By on August 10, 2016

2017 Kia Forte Sedan

When the new Kia factory in Nuevo León, Mexico reaches full capacity, 300,000 vehicles will leave the plant each year. At the same time, a jail cell door could slam on the government officials who brought it there.

The former governor of the Mexican state will stand trial on corruption charges linked to the tax deal behind the $1 billion assembly plant, Reuters reports. Prosecutors accuse Rodrigo Medina, along with 30 officials, friends and family members, of draining $196 million from public coffers.

Production at the plant is already underway, with 100,000 vehicle expected in its first year of operation. In 2014, Medina’s Institutional Revolutionary Party negotiated a very sweet deal with Kia to land the plant. Under the plan, the automaker receives a tax break amounting to 28 percent of the amount it invested in the facility. The plant, located near Monterrey, is Kia’s only presence in the country.

It is alleged that Medina and friends siphoned the money while negotiating the tax deal with Kia. Current governor Jaime Rodriguez wanted the deal renegotiated, and soon got his way. In June, his Independent Party government cut Kia’s tax break to 10.5 percent.

Despite the allegations, Medina maintains his innocence. Entering the courtroom yesterday for a pre-trial hearing, the ex-governor said, “We haven’t committed any crime and we are going to prove that,” according to Mexico News Daily.

Once in full production, Kia’s Mexico factory will supply 10 percent of the automaker’s new vehicles, with 60 percent of the production bound for the U.S. and Canada. The factory builds the Forte and a smaller, locally sold model.

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11 Comments on “Kia’s Mexico Factory Boosts Car Production, Spawns Corruption Trial...”

  • avatar

    The only advantages to building in Mexico instead of Korea are proximity to the North American market, low wages and land availability.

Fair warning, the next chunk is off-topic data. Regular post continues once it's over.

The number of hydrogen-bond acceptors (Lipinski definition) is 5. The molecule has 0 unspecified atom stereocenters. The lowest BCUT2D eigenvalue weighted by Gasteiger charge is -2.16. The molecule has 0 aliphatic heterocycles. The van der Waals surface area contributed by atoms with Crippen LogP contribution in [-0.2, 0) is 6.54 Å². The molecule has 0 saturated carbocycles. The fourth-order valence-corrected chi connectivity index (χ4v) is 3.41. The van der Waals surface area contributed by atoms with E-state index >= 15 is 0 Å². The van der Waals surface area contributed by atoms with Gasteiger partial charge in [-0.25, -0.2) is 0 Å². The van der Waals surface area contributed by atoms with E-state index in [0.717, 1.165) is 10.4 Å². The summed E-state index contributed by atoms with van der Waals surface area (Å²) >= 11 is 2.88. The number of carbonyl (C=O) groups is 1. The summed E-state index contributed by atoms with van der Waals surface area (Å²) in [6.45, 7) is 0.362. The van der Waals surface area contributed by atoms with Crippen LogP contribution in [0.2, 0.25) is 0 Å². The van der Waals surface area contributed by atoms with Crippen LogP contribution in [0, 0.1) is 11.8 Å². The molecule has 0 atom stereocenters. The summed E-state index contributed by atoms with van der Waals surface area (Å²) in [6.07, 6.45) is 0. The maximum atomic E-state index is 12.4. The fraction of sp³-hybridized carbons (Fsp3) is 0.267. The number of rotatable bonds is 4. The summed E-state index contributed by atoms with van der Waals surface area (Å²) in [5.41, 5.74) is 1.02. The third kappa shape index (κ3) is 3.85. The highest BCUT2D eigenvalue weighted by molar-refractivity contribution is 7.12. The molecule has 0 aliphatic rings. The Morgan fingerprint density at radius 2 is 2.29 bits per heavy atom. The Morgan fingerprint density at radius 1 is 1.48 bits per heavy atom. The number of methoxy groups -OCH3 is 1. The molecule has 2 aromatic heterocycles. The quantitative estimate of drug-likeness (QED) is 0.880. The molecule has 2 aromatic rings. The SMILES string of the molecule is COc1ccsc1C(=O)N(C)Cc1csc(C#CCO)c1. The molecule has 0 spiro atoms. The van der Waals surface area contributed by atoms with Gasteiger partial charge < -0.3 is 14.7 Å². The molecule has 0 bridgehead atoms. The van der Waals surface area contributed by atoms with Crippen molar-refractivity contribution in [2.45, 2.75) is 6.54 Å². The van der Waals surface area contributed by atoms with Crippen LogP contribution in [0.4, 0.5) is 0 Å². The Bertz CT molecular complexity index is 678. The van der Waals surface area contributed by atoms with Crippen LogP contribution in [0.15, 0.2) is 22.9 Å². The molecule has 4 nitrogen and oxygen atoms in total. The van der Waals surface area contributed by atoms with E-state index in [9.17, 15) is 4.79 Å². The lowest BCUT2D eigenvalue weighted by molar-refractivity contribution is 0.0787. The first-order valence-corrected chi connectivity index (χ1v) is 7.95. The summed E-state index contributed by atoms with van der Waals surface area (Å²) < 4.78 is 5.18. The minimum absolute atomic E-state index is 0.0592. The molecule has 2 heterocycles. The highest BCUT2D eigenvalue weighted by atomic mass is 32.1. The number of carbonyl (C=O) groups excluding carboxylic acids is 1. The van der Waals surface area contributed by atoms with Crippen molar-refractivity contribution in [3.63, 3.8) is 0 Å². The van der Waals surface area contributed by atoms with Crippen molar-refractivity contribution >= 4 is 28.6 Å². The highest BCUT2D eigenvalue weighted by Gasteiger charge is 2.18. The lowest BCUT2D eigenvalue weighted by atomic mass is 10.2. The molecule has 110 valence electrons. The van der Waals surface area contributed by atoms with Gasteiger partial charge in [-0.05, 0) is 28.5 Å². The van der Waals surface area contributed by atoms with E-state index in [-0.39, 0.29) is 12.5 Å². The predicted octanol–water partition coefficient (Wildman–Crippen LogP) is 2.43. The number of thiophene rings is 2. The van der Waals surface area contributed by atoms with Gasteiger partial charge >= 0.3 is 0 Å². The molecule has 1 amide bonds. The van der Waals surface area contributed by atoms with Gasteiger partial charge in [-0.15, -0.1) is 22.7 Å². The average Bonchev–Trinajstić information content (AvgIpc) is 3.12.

The level of corruption is astounding, and every parasite that can milk the system or the Koreans will take what they can every step of the way. It’s unfortunate that Mexico is still worsening as the years to on, instead of improving.
    If we could only hear the details of what Honda and Ford have had to do to keep the products flowing and in one piece… the stories would be both fascinating and horrifying.

    • 0 avatar

      Probably why some manufacturing is leaving Mexico and coming back to the US in recent years. Far too unstable down there, between the ongoing civil war and nonstop graft. Especially when you have a long supply chain, disruptions at one supplier can make it difficult to get a finished product to market.

  • avatar

    How are all these auto makers gonna get their products to the US when the Wall goes up?

  • avatar
    SCE to AUX

    I thought Tesla was the only recipient of corporate welfare.

    But since the taxpayers of Mexico are footing this bill (or not gaining revenue),
    + the mfr is Korean,
    + they don’t really make EVs,
    + they use conventional sales channels,
    + their CEO is anonymous
    = nobody north of The River cares.

    • 0 avatar

      I can’t think of a recent auto plant that didn’t receive many millions in incentives. The Kia plant in West Point, GA, received $400 million worth of incentives on a $1.2 billion plant:

      VW has received $200,000 in incentives per worker for its Chattanooga plant:

      Hell, Porsche received $2 million to move its headquarters from one side of Atlanta to the other.

      • 0 avatar

        It’s funny that we think of Mexico as so corrupt when we’re far better at corruption. We just make it legal.

        • 0 avatar

          “I thought Tesla was the only recipient of corporate welfare.”

          A. They are not

          B. They didn’t receive large bailouts like 2 out of 3 of their American peers

          • 0 avatar
            SCE to AUX

            Yes, I know this. Substituting “Tesla” for Kia would have generated more clicks, and sympathy for Mexican taxpayers.

          • 0 avatar

            Ford also got corporate welfare, not only from the Feds but from local/state govts. – but that’s the norm.

            Toyota is getting $40 million from Texas for moving their HQ from California.

            Mercedes got $$ from GA to move their HQ to Atlanta.

            And pretty much all automakers get tens of millions of incentives to build a new factory or to expand one as states bid against each other.

            Anyhow, as stated earlier, Kia’s Mexico plant having started production is the reason for the rise in Forte sales in the US (despite being an older model in a market swinging even more so to crossovers and SUVs) – as it had been supply constrained.

  • avatar
    Jeff S

    How are all these auto makers gonna get their products to the US when the Wall goes up?

    Easy, the El Chapo Way which is being widened as we speak.

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